Free Enterprise carries a high price

Cover artwork by España Sheriff

Bill Shatner revived his career with Free Enterprise by playing an exaggerated version of himself. But at what cost to the rest of us?

Free Enterprise is a 1998 movie in the tradition of Kevin Smith and other indie 90s romcoms steeped in sentiment and vulgarity. The big draw of the film is Shatner’s portrayal of himself as an addled yet wise muse to Robert and Mark, a pair of lower-end Hollywood worker bees who spend an equal amount of time dropping quotes from classic sci-fi television shows and films, and engaged in problematic skirt-chasing meant to, I dunno, convince the audience these are cool nerds.

But we’re not here to talk about the main characters, at least not yet. Our focus is on Mr. Shatner and what he pulled off by appearing in the film, which is nothing sort of a career miracle.

At the time, Shatner’s career had more or less ground to a halt. The Star Trek films had moved onto the Next Generation crew, Boston Legal was far in the future, and Canada’s finest thespian decided to roll the dice and appear in a strange little geekcentric film which hinged on his presence.

Shatner is by far the best thing about the movie, despite minimal screen time. It’s possible the endless parade of imitators throughout the decades changed our expectations of an actual Shatner performance, but he comes off as a charming, slightly befuddled has-been with nutty ideas about future projects, primarily a hip hop version of Julius Caesar.

He’s also a beacon of civilized discourse in a film full of back and forth jibber jabber between two nerds consumed with self-denial and self-regard. It’s not that Shatner is any more advanced than the average male circa 1999, he’s just older, a better actor and not engaging in wish fulfillment like the two leads (channeling the filmmakers). He also doesn’t seem to care that he’s in a low-rent ripoff of Swingers.

Now, a word about the aforementioned heroes of this piece. Mark, played by future Will and Grace star Eric McCormack, and Robert, played by Rafer Weigel, are two Hollywood sleazedogs, full stop. They’re made out to be heroic geeks just trying to make a stand and push things forward in their lives and careers all while loving the hell out of some Star Trek.

Back in 1998, all we had was Star Trek and The X-Files (yeah yeah, Babylon 5, whatever), and the idea of two characters dropping quotes hither and yon and showing respect for the same things we all loved sounded like a great idea, at least to a niche audience. This was a time when liking geeky stuff was still something you hid or at the very least kept amongst a small group of friends. A film celebrating all the things we loved, and not looking down on them? Sign me up!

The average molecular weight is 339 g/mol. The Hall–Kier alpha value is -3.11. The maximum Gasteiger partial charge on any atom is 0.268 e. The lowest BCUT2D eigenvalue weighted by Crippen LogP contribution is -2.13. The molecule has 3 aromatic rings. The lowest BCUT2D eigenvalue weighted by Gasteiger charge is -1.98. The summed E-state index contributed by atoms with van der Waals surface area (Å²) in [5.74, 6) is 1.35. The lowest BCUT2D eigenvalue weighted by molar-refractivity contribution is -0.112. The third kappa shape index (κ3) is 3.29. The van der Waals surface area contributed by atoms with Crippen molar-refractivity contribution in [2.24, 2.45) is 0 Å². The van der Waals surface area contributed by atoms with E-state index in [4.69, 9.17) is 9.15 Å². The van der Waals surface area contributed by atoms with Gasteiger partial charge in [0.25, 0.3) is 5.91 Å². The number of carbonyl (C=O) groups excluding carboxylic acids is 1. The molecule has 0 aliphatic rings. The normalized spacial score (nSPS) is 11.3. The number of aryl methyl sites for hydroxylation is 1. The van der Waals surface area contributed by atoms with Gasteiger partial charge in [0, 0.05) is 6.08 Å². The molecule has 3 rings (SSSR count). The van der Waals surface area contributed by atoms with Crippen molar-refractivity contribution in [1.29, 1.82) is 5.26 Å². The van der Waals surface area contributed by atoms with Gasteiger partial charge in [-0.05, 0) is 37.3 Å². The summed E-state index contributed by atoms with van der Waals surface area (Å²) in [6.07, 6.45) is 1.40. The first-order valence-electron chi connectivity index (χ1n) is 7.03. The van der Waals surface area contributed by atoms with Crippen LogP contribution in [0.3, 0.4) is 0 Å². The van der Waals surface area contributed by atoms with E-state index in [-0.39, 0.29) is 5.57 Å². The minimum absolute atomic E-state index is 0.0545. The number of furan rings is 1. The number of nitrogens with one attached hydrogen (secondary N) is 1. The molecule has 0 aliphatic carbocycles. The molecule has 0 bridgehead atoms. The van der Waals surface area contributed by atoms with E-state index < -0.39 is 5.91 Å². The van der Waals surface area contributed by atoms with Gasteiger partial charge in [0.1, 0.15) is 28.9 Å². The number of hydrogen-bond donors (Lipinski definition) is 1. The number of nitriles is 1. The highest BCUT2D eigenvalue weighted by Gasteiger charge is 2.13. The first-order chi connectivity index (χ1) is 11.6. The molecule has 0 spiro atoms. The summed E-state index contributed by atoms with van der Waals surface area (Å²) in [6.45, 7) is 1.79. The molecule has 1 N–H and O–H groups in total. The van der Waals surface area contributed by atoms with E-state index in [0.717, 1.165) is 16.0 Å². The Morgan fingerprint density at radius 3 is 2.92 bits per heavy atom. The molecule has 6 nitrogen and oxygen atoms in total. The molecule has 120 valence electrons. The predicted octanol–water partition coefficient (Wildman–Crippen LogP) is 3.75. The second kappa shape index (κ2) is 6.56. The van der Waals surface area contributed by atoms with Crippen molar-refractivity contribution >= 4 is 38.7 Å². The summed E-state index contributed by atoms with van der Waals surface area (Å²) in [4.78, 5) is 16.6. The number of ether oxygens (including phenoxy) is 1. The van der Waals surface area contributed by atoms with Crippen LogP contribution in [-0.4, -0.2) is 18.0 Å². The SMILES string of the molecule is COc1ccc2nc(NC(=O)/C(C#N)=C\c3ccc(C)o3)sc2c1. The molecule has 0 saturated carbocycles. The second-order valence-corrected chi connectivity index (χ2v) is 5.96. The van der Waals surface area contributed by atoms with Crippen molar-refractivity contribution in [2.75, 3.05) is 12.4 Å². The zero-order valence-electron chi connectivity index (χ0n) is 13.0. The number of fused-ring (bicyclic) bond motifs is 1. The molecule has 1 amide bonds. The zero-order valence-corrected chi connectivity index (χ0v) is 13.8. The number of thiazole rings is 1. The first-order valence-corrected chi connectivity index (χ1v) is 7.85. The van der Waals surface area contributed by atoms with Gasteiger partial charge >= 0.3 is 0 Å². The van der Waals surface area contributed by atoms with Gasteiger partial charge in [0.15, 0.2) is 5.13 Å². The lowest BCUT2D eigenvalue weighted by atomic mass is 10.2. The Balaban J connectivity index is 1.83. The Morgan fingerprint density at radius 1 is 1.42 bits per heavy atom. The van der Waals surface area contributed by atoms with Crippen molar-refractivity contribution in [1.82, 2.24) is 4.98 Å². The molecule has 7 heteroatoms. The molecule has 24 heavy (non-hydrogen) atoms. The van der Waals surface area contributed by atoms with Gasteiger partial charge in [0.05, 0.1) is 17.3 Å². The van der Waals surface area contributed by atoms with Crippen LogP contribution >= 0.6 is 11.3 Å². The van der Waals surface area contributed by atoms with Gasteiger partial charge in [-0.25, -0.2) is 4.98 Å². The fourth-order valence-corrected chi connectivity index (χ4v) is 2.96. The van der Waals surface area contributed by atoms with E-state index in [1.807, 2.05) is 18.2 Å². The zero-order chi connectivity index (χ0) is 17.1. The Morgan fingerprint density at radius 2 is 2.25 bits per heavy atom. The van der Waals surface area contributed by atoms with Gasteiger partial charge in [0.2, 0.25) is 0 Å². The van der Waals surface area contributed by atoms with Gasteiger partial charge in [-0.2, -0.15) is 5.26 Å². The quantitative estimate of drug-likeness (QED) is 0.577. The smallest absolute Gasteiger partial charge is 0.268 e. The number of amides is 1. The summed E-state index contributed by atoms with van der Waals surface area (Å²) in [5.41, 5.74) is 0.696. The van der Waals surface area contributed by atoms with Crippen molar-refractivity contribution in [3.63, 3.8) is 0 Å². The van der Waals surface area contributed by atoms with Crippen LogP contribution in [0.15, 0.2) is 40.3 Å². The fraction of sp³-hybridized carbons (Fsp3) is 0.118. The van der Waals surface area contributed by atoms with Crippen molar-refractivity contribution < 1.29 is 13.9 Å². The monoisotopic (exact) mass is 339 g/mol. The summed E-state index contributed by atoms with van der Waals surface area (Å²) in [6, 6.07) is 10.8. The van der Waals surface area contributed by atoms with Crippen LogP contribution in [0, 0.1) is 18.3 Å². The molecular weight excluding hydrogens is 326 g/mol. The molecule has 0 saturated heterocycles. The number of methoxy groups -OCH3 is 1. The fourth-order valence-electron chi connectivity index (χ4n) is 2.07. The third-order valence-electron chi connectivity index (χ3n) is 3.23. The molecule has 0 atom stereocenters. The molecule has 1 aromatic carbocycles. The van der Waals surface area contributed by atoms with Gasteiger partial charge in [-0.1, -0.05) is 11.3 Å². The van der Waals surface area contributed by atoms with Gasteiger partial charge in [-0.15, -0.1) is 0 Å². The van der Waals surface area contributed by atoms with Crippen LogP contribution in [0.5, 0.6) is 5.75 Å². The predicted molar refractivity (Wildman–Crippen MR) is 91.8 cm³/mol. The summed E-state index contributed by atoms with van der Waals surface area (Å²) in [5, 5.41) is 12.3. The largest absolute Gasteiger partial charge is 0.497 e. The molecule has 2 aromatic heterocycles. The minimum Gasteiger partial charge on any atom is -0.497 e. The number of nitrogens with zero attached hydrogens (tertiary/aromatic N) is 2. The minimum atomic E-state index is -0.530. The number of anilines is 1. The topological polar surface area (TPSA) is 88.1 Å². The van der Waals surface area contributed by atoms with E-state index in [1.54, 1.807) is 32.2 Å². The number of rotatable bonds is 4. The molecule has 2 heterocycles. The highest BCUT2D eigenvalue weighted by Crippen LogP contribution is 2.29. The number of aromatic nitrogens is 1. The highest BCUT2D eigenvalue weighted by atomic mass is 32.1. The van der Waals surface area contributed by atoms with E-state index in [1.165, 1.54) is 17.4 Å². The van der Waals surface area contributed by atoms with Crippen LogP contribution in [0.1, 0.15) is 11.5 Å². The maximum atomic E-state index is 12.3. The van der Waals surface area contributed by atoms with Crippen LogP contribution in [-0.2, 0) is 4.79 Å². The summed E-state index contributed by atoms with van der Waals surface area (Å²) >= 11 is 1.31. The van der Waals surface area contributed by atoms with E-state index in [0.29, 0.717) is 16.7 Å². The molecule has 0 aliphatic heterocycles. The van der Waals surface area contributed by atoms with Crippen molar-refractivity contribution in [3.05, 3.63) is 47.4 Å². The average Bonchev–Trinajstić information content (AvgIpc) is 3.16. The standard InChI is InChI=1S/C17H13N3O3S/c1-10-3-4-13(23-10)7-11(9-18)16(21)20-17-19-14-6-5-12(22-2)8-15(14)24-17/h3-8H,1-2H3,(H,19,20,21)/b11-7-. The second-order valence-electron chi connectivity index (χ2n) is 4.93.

But unfortunately, the main characters (and the film itself) look down on women and treat them like sex objects at every turn, and in 2019 it is excruciating to watch. Every time Robert and Mark comes even close to regarding women as something other than a temporary distraction or a chance for furtive sex, they go for the cheap laugh. I like a dirty joke as much as the next person, but the contempt and misogyny is never far from the surface in this movie, and given we live in an age of unbridled online grossness, it leaves a lingering bad taste.

In fact, I’d argue the characters in the film are no different than today’s online trolls and angry YouTube polemicists. They’re crass, gatekeeping clods who think encyclopedic knowledge of TV shows makes up for the gaping holes in their personality, and are openly hostile to anyone who disagrees with them or even enjoys the same things in a different manner. Starting to sound familiar? Just go on the internet for ten minutes and say you’ll like something, and the mutated spawn of Mark and Rob will let you know you are wrong and probably should die.

Back to Shatner. When the film debuted in 1998, it came and went and that was more or less that. Free Enterprise gained a cult following in the years since its release, but I’d argue the biggest beneficiary from the film’s limited success is one Captain James Tiberius Kirk. What notoriety the film had stemmed from Shatner’s role, either because he was working in a weird little indie or because he was willing to satirize himself in a way he never had before.

After Free Enterprise, Shatner went on to record an album with Ben Folds, star in Boston Legal and even leap onto the first (and as far as I know, only) show ever to be spawned from a Twitter feed, $#*! My Dad Says.

He also, legend has it, gained his long-standing role as the spokesperson/mascot of because they’d seen his role in Free Enterprise and liked what they saw. Not bad for a has-been actor doing an indie movie for nerds on a lark.

Though as William Shatner himself once said in song, “better to be a has-been than a never-was”.

Better for him, yes. For the viewers of Free Enterprise… not so much.

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